By Michael Fitzgerald and Taisa Markus, Partners, Milbank, Tweed, Hadley & McCloy LLP

Despite recent ups and downs related to the global credit crisis, Latin American equity capital markets have grown explosively in the last two decades.  There is a strong sense that Latin American equity capital markets are in the process of decoupling from U.S. financial markets even if regional economies remain to a great degree affected by the U.S. economy.

There are a number of events and developments that have come together to support this trend. Growing economic liberalization and sound fiscal and monetary policies in most countries in the region, the economic expansion in the region, globalization, the emergence of China and other Asian economies as important trading partners in addition to the United States, the recent run up in commodity prices, relative political stability and an improved regulatory climate are perhaps the most important factors. The region and investor interest is markedly different than twenty years ago.  What were considered “exotic” or high risk investments twenty years ago are now mainstream investments. Possibly for the first time ever, investors are beginning to view Latin American markets as a safe haven from the economic uncertainty in the United States. The IMF stated recently that the region was better placed than in the past to absorb a sharp slowdown in global growth, partly because of the continued stability of local financial markets. The very recent designation of Brazil and Peru as investment grade countries provides additional confirmation that Latin American investment risk is viewed very differently than in the past.

Just as deal volume has risen so has the sophistication of regional markets and players. The focus of the disclosure and documentation in equity offerings has shifted from a pure U.S.-centric approach to a balance between U.S. and home country market and legal concerns. The first equity offerings out of the region in the early 1990s were for the most part fashioned as full blown SEC registered offerings of ADSs listed on a U.S. exchange (typically, the NYSE) which traded in U.S. dollars and paid dividends in dollars reflecting investor expectations and comfort levels. Similarly, disclosure documents contained U.S. GAAP financial information. Typically, there was a very small or no local tranche in the global offering. Because of the ease and formidable size of the Rule 144A Qualified Institutional Buyer market, increasing convergence of accounting and disclosure standards and higher comfort levels of analysts and investors with local markets and accounting principles and regulations, many equity offerings and most IPOs are now done as  public offerings in the home country with no SEC registration or U.S. listing. Home country GAAP is generally accepted now.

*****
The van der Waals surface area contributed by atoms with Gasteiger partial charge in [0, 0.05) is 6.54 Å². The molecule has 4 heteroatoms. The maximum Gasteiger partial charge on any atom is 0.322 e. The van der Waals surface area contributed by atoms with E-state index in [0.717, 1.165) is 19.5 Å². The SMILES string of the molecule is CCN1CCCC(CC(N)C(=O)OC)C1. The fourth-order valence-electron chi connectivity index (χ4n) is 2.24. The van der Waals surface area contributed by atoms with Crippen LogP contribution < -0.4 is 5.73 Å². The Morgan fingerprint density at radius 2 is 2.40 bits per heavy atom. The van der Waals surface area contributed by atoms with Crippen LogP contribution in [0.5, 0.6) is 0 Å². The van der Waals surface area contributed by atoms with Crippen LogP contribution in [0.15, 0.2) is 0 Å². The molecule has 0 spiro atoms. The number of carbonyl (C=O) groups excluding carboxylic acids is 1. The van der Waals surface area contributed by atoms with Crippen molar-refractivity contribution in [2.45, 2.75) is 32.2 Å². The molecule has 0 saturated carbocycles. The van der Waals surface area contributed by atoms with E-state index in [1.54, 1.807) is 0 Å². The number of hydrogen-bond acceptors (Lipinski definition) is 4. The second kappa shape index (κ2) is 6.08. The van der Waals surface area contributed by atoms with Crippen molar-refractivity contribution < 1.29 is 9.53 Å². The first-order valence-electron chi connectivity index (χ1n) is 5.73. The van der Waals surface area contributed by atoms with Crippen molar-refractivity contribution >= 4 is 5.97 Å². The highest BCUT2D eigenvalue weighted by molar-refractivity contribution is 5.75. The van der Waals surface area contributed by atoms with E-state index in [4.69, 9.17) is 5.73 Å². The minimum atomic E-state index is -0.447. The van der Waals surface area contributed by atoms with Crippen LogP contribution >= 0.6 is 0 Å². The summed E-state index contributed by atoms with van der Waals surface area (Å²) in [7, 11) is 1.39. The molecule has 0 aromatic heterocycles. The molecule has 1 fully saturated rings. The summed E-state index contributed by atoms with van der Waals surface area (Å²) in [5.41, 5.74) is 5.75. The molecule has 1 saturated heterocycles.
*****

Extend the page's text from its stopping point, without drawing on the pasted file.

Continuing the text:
From a market perspective, typically, a sizable tranche of the deal will be placed locally, often to retail investors, in addition to the U.S. institutional tranche.  In these deals, the securities are no longer offered in the form of ADSs but directly so that investors hold securities that trade locally in local currency and pay dividends in local currency.

Significant securities reforms in many countries in the region, most notably, Brazil and Mexico, and increased liquidity in the local markets have been important developments in recent years. Disclosure standards and periodic reporting requirements have moved closer to U.S. requirements in many jurisdictions. In Mexico, new rules allowing local pension funds to invest more heavily in shares drew US$650 million in new money into the market in March.  Latin American companies have been at the forefront in recent years in marketing hybrid securities, many of them being “perpetual securities”, that combine the tax, accounting, ratings and other benefits of both debt and equity securities.

These structural developments in the region have led to significantly increased levels of activity for Latin American investment banks and local law firms.   Experienced lawyers and bankers in these cross-border transactions keep in mind that multiple markets, disclosure standards and regulatory regimes are involved and must be coordinated and sometimes reconciled to ensure successful execution.

Brazil and Mexico have been at the forefront of equity issuances during the past five years, with Brazil accounting for the lion’s share of the IPOs. Other countries in the region that have been significantly involved in capital market issuances include Argentina, Colombia and Chile, with an increased number of issuances from Central America and the Caribbean.
Latin American capital markets slowed significantly immediately after the credit crisis started last summer, but experienced a rebound in late spring and early summer. Two Brazilian IPOs priced in late April, two Mexican IPOs (the Mexican Stock Exchange itself and Genomma Labs) priced and closed in June and a number of Brazilian and Mexican debt offerings have recently closed.  The medium to long-term trends in the region continue to be very positive from an economic, political and social point of view. n